Many head injuries are the result of accidents that are difficult to predict or avoid. But there are ways to reduce your risk.
Cyclists and motorcyclists can protect their heads by wearing a properly fitting safety helmet. British Standard safety helmets are a legal requirement for motorcyclists.
Research commissioned by the Department for Transport found bicycle helmets "should be effective at reducing the risk of head injury".
However, it's difficult to know the benefit of cycle helmets for certain. This is because data about road accidents involving cyclists may not contain all of the relevant information.
For example, the data may not explain where exactly the head injury occurred, which makes it difficult to determine whether a helmet might have prevented the injury.
The National Institute for Health and Care Excellence (NICE), The Royal Society for the Prevention of Accidents (RoSPA) and the World Health Organization (WHO) all support the use of cycle helmets, and suggest they may help reduce head injuries.
As well as wearing a helmet when cycling, you should also make sure both you and your children:
- use lights and wear reflective clothing when cycling in the dark
- are aware of the dangers of the road and know how to stay safe
- always follow the Highway Code
- check bikes are in good working order
Read more cycling safety advice.
Safety in the home
Following sensible health and safety guidelines can help prevent accidents in the home. Advice that will help keep your home and garden as safe as possible includes:
- keeping stairways tidy so you don't trip over anything
- using appropriate safety equipment if you're doing any kind of DIY
- not standing on an unstable chair to change a light bulb – use a stepladder instead
- cleaning up any spillages to prevent someone slipping over
For more information, see the RoSPA website.
Childproofing your home
It's not possible to childproof your home completely. But you can take steps to keep toddlers and young children safe at home:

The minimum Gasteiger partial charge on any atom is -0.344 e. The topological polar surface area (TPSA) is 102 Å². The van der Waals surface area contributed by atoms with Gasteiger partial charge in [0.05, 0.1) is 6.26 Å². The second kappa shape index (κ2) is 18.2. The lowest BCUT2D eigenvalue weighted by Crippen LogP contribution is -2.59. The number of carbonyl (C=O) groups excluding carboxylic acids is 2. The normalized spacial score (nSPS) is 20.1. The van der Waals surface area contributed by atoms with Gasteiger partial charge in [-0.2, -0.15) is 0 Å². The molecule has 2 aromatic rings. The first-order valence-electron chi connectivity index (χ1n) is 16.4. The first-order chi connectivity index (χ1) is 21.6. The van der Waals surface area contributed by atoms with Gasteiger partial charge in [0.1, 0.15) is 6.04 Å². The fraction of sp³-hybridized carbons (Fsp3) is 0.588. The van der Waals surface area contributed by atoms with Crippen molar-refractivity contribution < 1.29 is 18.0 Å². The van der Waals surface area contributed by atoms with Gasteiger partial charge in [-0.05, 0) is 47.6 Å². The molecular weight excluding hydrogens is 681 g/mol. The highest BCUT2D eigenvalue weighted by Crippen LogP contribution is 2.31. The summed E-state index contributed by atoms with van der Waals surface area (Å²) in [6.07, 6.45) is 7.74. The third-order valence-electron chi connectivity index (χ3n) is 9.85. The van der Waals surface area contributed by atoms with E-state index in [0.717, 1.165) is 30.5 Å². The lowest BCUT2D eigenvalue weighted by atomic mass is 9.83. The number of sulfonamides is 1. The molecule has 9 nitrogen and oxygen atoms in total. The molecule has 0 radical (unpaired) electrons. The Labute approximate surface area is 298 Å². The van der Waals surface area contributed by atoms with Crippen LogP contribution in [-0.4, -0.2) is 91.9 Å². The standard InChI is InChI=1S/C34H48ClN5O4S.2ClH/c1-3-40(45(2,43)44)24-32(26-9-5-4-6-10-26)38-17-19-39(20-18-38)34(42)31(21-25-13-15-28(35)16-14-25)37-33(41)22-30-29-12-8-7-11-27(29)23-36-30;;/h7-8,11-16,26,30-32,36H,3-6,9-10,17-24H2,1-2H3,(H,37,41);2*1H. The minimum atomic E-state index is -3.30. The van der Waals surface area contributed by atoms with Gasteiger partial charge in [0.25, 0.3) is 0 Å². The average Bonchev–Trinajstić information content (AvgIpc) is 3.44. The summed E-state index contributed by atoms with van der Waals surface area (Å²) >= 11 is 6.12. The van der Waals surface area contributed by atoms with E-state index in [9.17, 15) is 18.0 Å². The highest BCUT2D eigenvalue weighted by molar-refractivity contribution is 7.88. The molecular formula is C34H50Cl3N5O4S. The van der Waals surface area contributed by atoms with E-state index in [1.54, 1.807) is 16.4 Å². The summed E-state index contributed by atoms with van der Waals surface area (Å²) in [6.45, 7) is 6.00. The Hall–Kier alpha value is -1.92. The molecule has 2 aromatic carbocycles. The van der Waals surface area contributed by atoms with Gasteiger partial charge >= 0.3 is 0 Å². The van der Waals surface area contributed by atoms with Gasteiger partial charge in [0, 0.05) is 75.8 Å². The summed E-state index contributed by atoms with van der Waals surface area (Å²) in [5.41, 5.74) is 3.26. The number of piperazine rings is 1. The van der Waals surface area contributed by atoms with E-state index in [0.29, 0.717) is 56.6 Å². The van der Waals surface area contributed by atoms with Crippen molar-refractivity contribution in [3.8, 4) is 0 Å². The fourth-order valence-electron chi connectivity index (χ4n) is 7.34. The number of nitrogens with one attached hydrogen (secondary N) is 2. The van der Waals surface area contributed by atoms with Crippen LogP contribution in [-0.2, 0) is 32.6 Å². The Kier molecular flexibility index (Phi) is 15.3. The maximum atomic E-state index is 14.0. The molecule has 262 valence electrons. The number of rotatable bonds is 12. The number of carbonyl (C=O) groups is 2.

- check windows are lockable and can't be opened by your child, particularly bedroom windows
- move furniture, such as beds, sofas and chairs, away from windows to prevent your child climbing up and falling out
- fit safety gates at the top and bottom of stairs
Read more about preventing accidents to children in the home and teaching your child to stay safe.
Safety at work
To reduce the risk of sustaining a head injury at work, always follow any necessary health and safety guidelines. For example, you may have to wear a hard hat when working in potentially hazardous areas.
Only use ladders in a workplace environment for short-term light work. Any work that requires spending a considerable amount of time at height or involves heavy lifting should be carried out on scaffolding or another suitable platform.
The Health and Safety Executive (HSE) provides more information about the correct use of ladders in the workplace, including a list of common tasks that involve working at height.
Any work that involves going up on to a roof should also be considered high risk, and high standards of safety are therefore essential.
Wear any necessary safety equipment when playing sports, particularly contact sports. Don't play any contact sports for at least three weeks after a minor head injury without talking to your doctor first.